Part 4 - The setTexturePriority Method

By Richard Davey on 25th November 2016   @photonstorm

Phaser CE All code shown here requires Phaser CE, version 2.7.0 or above.

If you've followed through Part 3 then Phaser is now ready to use multi texturing.

The method setTexturePriority is how you tell the renderer which textures it should batch.

It accepts a single argument, which is an array of Phaser.Cache Image keys:

function preload() {



function create() {

    game.renderer.setTexturePriority(['playerAtlas', 'enemyAtlas', 'levelAtlas', 'level1Background', 'UI']);



The number of textures that can be batched is hardware dependent.

If you provide more textures in the array than can be batched by the GPU, then only those at the start of the array will be used.

If your the array you pass to the method has 12 elements in it, but the GPU only supports 8 texture units, then Phaser will just bind the first 7, and ignore the rest. On more powerful devices, if the GPU supports 16 textures, it will bind them all, and your entire scene will render in one single draw call. Phaser reserves 1 texture as a 'swap texture', the rest are entirely free for use though.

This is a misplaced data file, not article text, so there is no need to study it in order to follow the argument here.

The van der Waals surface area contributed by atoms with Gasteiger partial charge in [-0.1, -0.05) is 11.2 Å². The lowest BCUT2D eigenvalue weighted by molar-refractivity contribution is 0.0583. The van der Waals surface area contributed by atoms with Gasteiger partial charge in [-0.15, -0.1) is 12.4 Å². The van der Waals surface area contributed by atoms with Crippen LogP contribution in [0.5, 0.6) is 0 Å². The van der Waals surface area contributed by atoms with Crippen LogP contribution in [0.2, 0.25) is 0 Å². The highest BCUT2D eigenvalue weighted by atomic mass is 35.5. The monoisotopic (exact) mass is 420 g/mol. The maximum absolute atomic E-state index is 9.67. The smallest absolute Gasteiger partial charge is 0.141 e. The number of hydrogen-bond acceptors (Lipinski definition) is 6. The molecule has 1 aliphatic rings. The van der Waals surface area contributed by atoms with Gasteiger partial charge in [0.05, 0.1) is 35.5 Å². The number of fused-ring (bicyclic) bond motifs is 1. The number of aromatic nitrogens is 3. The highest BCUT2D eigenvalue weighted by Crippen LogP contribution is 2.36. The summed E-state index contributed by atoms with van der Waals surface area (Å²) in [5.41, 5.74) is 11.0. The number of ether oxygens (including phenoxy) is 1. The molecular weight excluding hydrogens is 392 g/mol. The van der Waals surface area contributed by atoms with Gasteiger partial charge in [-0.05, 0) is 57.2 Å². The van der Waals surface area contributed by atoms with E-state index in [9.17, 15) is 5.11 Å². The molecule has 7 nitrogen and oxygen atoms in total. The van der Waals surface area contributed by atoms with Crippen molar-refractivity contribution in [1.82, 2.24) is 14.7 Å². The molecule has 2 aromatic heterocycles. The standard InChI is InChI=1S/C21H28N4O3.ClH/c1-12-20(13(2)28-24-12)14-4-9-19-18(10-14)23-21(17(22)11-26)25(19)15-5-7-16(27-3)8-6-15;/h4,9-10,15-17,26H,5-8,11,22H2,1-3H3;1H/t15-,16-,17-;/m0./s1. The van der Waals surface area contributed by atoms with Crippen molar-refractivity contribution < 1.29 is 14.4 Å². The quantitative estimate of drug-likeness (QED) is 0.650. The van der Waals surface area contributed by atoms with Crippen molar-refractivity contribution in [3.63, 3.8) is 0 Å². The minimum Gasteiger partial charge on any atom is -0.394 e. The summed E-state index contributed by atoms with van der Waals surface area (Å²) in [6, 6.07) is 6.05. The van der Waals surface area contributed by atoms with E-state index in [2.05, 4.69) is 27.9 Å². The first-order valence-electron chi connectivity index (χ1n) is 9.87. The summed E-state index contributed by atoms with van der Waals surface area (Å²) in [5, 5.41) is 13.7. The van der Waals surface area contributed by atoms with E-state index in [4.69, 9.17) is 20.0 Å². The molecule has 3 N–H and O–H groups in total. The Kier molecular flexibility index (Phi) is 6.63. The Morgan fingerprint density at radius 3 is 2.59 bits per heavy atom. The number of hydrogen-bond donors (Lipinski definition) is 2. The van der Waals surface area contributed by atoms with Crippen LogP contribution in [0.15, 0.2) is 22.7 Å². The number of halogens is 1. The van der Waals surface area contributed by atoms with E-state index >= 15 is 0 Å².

Generally speaking you shouldn't provide more than 16 textures to this method. If in doubt, prioritize, and put your most important textures first in the array.

You can check the hardware limit via the renderer.maxTextures property.

Note that the Canvas Renderer also has a dummy setTexturePriority method, so you can call it safely in your game, no matter which renderer is being used.

Changing the Batch

When you call setTexturePriority it will return a new array that contains the keys of the textures that were successfully batched.

You can also check the WebGL Renderer property currentBatchedTextures at any time, to see which textures are currently being batched.

To stop all textures from being batched, call setTexturePriority with an empty array.

To change the textures being batched, call setTexturePriority with a new array of image keys. The old ones will all be purged out and no-longer batched, and the new ones enabled.

Changing a Single Texture

You can also change a texture priority at any time. Although we'd never suggest doing it in the main loop of your game, you could easily do it at a less vital time, such as when the game changes to a new level. This gives you the control to instruct Phaser which of the textures are the most important, depending on what your game needs at that moment in time.

You can do this by changing the BaseTexture.textureIndex property. Be sure that the new texture index doesn't clash with one already assigned, and isn't out of bounds (i.e. higher than the GPU supports). With careful use, you now have fine-grained control over exactly what is bound, and when.